Using a DMM to measure voltage and a milliamp pro-cess clamp meter set to measure current, a technician can verify that the PLC is receiving a signal from the sensor by taking a measurement at the analog input terminals of the PLC. The technician should actuate the sensor to cause it to change state, which will cause a change in current or voltage to the PLC. When a change in current or voltage is measured, the sensor and wiring from the sensor to the PLC can be elimi-nated as the source of the problem. See Figure

18 To determine whether the sensor or the wiring between the PLC and the sensor is bad, the voltage or current from the sensor must be checked at the sensor. When a change in current or voltage is measured, the sensor can be eliminated as the source of the problem. In this case, the wiring between the sensor and the PLC is the likely source of the problem. The technician must check the wiring between the sensor and PLC and make repairs as needed. See Figure To troubleshoot the sensor and input wiring to a PLC, apply the following procedures: 1. Verify that the correct supply voltage (24 V) is present at the power supply terminal strip of the sensor. 2. When the sensor is using 0 V to 10 V analog signals, use a DMM to measure the analog output voltage at the sensor’s output terminal strip. …Complete numbered list on pages 370–371.

19 The numbers in the analog input data table file must change as the sensor is actuated.
When a change in current or voltage is measured at the analog input terminals and the problem still exists, the technician should use the programming software and look at the analog input data table file. The techni-cian should actuate the sensor to cause it to change state. This should cause the numbers in the analog input data table file to change. See Figure When the numbers change, the PLC analog input can be eliminated as the source of the problem.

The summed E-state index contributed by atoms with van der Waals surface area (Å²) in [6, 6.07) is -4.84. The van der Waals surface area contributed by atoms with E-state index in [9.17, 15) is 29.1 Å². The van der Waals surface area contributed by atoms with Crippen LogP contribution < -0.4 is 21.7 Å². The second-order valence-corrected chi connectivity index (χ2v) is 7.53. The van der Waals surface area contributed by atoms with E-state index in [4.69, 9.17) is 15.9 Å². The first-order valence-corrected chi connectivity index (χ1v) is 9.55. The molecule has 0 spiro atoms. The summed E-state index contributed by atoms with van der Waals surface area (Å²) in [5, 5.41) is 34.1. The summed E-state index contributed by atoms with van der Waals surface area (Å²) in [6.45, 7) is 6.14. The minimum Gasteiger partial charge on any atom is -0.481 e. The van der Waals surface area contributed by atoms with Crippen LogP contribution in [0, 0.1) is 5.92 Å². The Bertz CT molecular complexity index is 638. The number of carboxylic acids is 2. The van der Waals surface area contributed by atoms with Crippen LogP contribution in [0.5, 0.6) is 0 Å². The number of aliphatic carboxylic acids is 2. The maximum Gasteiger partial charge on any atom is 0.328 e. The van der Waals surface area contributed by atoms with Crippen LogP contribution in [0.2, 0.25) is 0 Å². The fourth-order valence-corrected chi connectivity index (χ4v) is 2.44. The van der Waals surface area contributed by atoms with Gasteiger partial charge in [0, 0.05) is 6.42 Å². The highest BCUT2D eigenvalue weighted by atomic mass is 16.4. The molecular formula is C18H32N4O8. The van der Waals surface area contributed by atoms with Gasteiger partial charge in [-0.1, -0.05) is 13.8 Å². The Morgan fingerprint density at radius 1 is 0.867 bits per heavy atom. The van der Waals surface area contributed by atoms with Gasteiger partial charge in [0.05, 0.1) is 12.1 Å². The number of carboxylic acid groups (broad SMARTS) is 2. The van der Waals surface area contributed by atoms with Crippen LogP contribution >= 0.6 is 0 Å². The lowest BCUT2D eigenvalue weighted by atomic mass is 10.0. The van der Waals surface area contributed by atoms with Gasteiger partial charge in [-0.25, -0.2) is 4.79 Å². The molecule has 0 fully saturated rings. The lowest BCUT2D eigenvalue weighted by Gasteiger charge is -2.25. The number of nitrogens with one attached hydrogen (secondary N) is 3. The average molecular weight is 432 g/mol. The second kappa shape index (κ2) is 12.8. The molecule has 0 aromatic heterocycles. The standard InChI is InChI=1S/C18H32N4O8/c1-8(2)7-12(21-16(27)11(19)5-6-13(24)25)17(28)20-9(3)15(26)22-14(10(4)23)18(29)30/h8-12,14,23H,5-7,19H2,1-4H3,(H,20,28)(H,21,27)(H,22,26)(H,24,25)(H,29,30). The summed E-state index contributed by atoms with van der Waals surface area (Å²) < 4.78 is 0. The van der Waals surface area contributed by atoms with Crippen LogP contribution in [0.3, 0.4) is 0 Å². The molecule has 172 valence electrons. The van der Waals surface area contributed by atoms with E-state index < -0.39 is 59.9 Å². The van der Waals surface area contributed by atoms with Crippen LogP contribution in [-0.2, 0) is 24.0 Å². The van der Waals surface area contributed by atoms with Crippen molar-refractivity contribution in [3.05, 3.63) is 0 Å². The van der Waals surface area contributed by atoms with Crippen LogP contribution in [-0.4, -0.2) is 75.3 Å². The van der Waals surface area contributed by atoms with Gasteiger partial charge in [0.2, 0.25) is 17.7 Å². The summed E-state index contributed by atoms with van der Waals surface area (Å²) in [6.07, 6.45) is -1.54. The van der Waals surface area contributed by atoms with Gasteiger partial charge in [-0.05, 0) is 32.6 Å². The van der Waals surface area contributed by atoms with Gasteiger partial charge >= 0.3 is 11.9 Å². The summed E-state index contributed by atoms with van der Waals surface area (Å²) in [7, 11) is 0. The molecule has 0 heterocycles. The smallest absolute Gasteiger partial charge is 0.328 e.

20 The output voltage or current from the PLC to the actuator can be checked at the analog output terminals of the PLC. Using a DMM to measure voltage and a process clamp meter set to measure current, the technician can verify that the PLC is sending a signal to the actuator by taking a measurement at the analog output terminals. The technician must actuate the input sensor or other data source associated with the actuator to cause a change of state, which will cause a change in the output current or voltage levels. When a change in current or voltage is measured, the PLC can be elimi-nated as the source of the problem. See Figure

21 To determine whether the actuator or the wiring between the PLC and the actuator is bad, the voltage or current can be checked at the actuator. When no change in current or voltage is measured, the wiring between the PLC and actuator is the likely source of the problem. The technician must check the wiring between the actuator and PLC and make repairs as needed. See Figure

22 The numbers in the analog output data table file should change as the sensor associated with the analog output is actuated. After verifying the configurations, the technician should actuate the sensor or other data source associated with the actuator again to cause a change in the analog output data table file and check for a change in voltage or current at the analog output terminals. When there is no change in voltage or current, the PLC output terminal is the source of the problem. Depending on the PLC model, an analog output module or the entire PLC may need to be replaced. See Figure